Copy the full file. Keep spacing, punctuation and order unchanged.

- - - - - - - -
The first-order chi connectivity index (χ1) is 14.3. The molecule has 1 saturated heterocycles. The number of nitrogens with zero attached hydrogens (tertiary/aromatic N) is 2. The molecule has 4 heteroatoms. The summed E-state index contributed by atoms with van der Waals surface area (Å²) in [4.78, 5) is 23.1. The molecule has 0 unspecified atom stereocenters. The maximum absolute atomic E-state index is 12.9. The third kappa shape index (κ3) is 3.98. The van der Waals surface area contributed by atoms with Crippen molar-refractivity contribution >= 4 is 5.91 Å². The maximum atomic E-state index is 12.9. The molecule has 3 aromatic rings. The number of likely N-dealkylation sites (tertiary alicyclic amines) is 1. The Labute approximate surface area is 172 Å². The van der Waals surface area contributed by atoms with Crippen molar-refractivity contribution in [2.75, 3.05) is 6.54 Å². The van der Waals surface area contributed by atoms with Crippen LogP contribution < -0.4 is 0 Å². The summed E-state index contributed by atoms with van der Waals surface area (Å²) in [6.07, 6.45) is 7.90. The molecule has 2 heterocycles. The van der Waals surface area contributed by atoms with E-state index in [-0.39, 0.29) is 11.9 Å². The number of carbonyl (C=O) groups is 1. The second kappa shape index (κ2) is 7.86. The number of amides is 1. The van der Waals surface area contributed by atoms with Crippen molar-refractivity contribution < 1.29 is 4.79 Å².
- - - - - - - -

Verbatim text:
The first-order chi connectivity index (χ1) is 14.3. The molecule has 1 saturated heterocycles. The number of nitrogens with zero attached hydrogens (tertiary/aromatic N) is 2. The molecule has 4 heteroatoms. The summed E-state index contributed by atoms with van der Waals surface area (Å²) in [4.78, 5) is 23.1. The molecule has 0 unspecified atom stereocenters. The maximum absolute atomic E-state index is 12.9. The third kappa shape index (κ3) is 3.98. The van der Waals surface area contributed by atoms with Crippen molar-refractivity contribution >= 4 is 5.91 Å². The maximum atomic E-state index is 12.9. The molecule has 3 aromatic rings. The number of likely N-dealkylation sites (tertiary alicyclic amines) is 1. The Labute approximate surface area is 172 Å². The van der Waals surface area contributed by atoms with Crippen molar-refractivity contribution in [2.75, 3.05) is 6.54 Å². The van der Waals surface area contributed by atoms with Crippen LogP contribution < -0.4 is 0 Å². The summed E-state index contributed by atoms with van der Waals surface area (Å²) in [6.07, 6.45) is 7.90. The molecule has 2 heterocycles. The van der Waals surface area contributed by atoms with E-state index in [-0.39, 0.29) is 11.9 Å². The number of carbonyl (C=O) groups is 1. The second kappa shape index (κ2) is 7.86. The number of amides is 1. The van der Waals surface area contributed by atoms with Crippen molar-refractivity contribution < 1.29 is 4.79 Å².